2. Theorizing, order and structures

2.3. Order

Order is the enabling concept in this inquiry from which all other theorizing flows. Here order has three meanings: conceptual -, social-, and individual order. Conceptually, in this thesis order is understood in the lexical meaning as “the arrangement or disposition of people or things in relation to each other according to a particular sequence, patterns or method” [my emphasis] (Stevenson, 2010). Therefore, in this thesis order is “the overall state or condition of something” and “the quality or nature of something” (ibid.). Besides, order in this inquiry relates to “a state in which everything is in its correct or appropriate place” (ibid).41 The value of including these lexical meanings of order is

39 Initially, the term conceptual framework, understood as an embryo of a theory, was useful to characterise what I was aiming at (Stenelo, 1972:14).In the context of discovery, this framework helped me to identify some critical elements and issues of the phenomenon and to categorize my observations as well as to identify the conceptual building blocks, consider their relations and to study order (Stenelo, 1972:14; cf.

Rothstein, 1992:142). As the thoughts were developed further and the framework evolved, I decided to shift language to analytical framework.

40 Related to this Imre Lakatos (1970) highlights the “staying power” of a theory regardless of the number of analogies raised against it (in Sil & Katzenstein, 2010:5).

41 Order (or orders) can also refer to “social class” and “a particular social, political or economic system” (Stevenson, 2010)

that they pertain to people as well as things. Moreover, my further theorizing will highlight that the ’quality or nature’, or character of something is a dimension of order. Nevertheless, the first core definition of order here aligns to order that “describes any pattern or structure”

(Lebow, 2008:4).

As for social order, Cox simply defines order as “whatever pattern or regularity of interaction that is to be found in any social situation” (in Rosenau & Czempiel, 1992:137). Disorder then is, following Eckstein, a sharp discontinuity between routine and non-routine activity and occurs as a discrepancy between expectations and experiences (in Tilly 1984:52). Trust and security are often associated with order, as is the level and kind of violence. Abundant violence, especially violence perceived as illegitimate, is an indicator of disorder (Tilly, 1984:12 &

52). However, in its most elementary form, order must not have positive connotations because it also applies to authoritarian regimes. Instead, order absorbs insecurity about what will happen next (cf. Badersten, 2002:46). Predictability is at the heart of the concept. In relation to order, disorder should be understood as a scale and might contain local pockets of order. Furthermore, disorder is pivotal for change (cf. Lebow 2018:15).42 Therefore, in relation to social order it is fruitful to use Lebow’s definition of order, in which order “enables societies to function because it provides guidelines for behavior, making much of it routine and predictable” (Lebow, 2008:4). Orders can also to a varying degree be closed or open and more or less formalized or institutionalized.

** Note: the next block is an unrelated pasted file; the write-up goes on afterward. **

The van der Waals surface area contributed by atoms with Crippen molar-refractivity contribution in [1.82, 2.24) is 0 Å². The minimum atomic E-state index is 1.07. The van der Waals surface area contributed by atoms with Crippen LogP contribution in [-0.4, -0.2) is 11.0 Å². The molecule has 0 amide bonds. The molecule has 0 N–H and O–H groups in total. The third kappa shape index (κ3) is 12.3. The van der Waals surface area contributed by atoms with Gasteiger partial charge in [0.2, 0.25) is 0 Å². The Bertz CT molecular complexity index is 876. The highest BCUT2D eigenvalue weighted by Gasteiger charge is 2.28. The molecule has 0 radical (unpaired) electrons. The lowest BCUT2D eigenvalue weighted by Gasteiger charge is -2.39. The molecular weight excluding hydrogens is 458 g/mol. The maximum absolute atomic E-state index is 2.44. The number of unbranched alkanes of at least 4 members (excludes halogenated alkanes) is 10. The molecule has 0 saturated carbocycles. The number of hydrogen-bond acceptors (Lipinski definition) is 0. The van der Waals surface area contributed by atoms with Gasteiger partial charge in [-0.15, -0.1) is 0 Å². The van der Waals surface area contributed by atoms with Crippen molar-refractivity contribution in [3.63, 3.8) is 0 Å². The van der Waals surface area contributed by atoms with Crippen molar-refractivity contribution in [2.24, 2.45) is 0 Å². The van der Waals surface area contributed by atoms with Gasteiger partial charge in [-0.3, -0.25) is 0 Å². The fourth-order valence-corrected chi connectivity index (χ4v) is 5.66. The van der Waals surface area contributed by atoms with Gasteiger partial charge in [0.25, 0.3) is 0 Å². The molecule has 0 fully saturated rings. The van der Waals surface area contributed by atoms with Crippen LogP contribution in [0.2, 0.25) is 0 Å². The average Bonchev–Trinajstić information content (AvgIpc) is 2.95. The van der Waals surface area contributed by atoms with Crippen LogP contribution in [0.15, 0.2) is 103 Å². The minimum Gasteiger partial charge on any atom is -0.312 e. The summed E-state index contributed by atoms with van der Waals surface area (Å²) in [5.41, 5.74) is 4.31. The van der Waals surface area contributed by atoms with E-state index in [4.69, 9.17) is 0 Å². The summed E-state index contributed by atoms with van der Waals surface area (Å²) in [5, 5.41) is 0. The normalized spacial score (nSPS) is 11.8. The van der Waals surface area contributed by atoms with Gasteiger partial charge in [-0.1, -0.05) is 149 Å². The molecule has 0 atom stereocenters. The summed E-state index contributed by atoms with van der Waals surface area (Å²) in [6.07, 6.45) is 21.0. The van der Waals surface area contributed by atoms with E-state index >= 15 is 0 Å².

The robustness of an order though has to do with whether it manages to cope with change (Lebow, 2018:67ff).

Moreover, any social order is dependent on its information content:

“[o]rder is a situational relational restriction in human action, which through its information content contributes to regularities, reduces uncertainty and stabilizes expectations” [my translation] (Badersten, 2002:46). According to Björn Badersten’s definition, information and knowledge are central for any social order to overcome distrust and for addressing collective challenges. The more actors interact, communicate and socialize, the more information about each other is exchanged which stabilizes expectations. Thus, overview, communication and coordination

42 Lebow argues that any kind of reasonably robust order must contain enough disorder,

“productive disorder” (2018:15).

are required for addressing collective challenges. This has to do with the connectedness of an order and with order as convergence between parts.

In this respect societal “convergence, like order, is more often an emergent property than a product” (Lebow, 2018:69).

In this inquiry, the individual understanding of order relates to perceptions of reality. The individual understanding of order draws on two of Raymond Aron’s definitions of order as “any arrangement of reality, [and] order as the relation between the parts” [my emphasis]